Every year, Southern Arkansas University students, faculty, and members of the community have an opportunity to set out on a grand adventure to learn first-hand meaningful world history. This past year was no exception.
A group of travelers, which included 14 SAU students, embarked on a journey to explore the history-rich sites from World War II. Previous trips have carried students to Russia and Italy. The spring 2013 trip will carry SAU students to Switzerland, Italy, and France from May 13 – 25.
Not only are these trips educational in purpose with great academic value, they are also interesting for those who participate, who learn about local traditions and culture of the European destinations along the journey. Students also earn up to six hours of history class credit for the trips.
“What is truly meaningful about these trips is the fact that they allow students to learn about the historical sites first-hand,” said tour director and Associate Professor of History, Dr. Svetlana Paulson. “Nothing compares to this experience. For example, on the World War II tour our group visited the Omaha and Utah beaches in France where the D-Day landings happened. Being able to walk out on the sand of these beaches was a truly overwhelming and humbling experience.”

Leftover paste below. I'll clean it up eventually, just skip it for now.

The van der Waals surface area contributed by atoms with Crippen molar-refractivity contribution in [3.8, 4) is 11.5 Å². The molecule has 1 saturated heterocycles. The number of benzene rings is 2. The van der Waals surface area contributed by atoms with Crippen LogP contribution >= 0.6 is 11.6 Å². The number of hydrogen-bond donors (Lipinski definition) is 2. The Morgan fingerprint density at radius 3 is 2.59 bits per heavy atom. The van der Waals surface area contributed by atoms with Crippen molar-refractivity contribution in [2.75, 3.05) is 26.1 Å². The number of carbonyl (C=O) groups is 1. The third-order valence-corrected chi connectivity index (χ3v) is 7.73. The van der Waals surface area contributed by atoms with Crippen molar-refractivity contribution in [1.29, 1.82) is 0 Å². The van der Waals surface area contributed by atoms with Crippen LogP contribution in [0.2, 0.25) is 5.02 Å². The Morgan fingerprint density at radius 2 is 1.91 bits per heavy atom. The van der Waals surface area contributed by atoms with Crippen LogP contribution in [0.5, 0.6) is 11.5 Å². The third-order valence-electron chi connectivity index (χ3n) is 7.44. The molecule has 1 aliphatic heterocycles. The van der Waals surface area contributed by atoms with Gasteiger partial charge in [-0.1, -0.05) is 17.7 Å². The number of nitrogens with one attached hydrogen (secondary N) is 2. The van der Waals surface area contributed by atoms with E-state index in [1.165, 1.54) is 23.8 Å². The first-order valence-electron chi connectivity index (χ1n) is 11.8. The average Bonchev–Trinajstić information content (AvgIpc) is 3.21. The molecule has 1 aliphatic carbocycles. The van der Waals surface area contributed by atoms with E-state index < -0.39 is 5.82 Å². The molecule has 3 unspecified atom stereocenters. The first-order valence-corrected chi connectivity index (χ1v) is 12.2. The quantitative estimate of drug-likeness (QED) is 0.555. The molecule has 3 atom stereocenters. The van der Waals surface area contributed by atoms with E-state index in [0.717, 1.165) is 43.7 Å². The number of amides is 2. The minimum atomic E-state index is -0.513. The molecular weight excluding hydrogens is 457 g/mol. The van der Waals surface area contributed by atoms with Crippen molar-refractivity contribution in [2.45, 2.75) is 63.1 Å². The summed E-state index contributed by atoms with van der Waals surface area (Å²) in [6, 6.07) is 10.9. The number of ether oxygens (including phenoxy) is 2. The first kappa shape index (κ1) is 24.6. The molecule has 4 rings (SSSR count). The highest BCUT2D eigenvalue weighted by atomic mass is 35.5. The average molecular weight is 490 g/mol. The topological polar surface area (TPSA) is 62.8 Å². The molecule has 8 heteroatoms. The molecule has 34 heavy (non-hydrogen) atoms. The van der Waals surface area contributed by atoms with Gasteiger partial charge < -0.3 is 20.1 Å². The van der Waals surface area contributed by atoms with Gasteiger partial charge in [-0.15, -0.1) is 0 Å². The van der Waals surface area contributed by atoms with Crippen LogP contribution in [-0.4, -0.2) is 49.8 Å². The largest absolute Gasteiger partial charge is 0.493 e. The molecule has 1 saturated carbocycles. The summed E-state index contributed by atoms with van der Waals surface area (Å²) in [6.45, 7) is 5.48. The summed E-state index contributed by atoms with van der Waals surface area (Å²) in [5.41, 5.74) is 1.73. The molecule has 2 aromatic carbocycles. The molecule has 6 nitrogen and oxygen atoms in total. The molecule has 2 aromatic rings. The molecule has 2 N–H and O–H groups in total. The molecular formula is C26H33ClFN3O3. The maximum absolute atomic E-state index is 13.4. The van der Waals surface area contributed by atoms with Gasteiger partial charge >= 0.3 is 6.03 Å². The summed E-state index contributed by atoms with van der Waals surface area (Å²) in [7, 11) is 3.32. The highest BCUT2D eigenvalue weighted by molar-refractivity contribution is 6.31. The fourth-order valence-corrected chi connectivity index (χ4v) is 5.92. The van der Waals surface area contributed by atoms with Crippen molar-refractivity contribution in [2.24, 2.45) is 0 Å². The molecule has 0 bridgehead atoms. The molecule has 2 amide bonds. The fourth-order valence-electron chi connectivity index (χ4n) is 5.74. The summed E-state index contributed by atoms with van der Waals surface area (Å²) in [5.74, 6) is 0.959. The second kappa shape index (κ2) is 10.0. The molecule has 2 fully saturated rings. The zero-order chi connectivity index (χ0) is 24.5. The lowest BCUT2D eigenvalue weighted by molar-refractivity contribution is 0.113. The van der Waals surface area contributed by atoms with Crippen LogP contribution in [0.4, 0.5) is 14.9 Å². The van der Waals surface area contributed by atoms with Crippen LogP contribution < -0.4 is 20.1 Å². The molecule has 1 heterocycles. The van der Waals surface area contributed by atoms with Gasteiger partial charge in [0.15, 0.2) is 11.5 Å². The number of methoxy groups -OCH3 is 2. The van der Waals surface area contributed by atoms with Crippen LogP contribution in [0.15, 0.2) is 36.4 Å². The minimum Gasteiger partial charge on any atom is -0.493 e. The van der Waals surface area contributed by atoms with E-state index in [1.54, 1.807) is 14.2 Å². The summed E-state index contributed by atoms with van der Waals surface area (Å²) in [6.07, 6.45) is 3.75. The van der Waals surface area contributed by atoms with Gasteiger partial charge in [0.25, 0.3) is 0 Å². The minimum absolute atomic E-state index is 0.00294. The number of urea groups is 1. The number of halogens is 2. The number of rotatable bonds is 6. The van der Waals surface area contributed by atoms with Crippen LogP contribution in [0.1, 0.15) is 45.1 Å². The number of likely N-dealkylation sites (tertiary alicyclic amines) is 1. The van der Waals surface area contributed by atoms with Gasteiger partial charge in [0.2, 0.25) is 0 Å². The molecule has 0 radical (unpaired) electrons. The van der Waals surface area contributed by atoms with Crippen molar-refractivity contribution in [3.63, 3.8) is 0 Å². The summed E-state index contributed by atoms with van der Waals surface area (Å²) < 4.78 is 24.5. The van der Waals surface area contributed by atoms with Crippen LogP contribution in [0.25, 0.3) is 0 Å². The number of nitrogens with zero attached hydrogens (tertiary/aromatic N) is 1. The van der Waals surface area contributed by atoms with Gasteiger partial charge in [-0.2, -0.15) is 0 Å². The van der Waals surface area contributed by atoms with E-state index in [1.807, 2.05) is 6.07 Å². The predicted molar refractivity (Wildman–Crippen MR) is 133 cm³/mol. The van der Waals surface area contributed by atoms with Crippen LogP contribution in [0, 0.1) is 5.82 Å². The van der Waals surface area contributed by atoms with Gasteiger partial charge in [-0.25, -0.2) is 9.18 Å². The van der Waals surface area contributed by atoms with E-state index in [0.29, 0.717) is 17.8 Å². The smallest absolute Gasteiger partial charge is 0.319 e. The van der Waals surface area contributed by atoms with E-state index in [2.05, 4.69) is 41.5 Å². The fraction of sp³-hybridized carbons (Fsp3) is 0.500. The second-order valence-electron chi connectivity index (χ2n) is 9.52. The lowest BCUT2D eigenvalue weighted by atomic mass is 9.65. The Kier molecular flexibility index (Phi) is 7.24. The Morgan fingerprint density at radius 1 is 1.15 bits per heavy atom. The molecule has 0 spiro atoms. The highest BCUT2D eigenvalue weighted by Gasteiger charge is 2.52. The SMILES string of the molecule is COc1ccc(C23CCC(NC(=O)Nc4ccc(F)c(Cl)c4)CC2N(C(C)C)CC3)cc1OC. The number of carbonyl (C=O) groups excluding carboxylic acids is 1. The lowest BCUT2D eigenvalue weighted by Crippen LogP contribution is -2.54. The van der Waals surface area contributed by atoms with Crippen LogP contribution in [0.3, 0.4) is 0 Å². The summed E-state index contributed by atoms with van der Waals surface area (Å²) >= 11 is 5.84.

Those on the trip also get to explore other historical sites and world-class museums. During the World War II trip, a visit to the Imperial War Museum in London taught SAU travelers about the experiences of the people of London during World Wars I and II.
According to Vice President for Academic Affairs Dr. Trey Berry, such opportunities also make SAU students more competitive in their fields.
Despite the fact students can earn history credit for attending one of these trips, the memories shared with others, and the personal learning that takes place is beyond anything that can be gathered in the classroom.
Because she knows the value of such trips, Mary Warnock Harsh established the Warnock Student Travel Endowment to provide funds each year for “out-of-the-classroom” travel that might not be available to students otherwise.
Harsh said she was inspired when reading one of the SAU travel brochures.
“I have had two granddaughters in college and I know how important these opportunities are in an education,” said Harsh. “I thought it would be a good idea to help young people to go.”
To learn more about the Warnock Endowment or other opportunities, visit the SAU Foundation website.
For more information on the academic travel program, contact Svetlana Paulson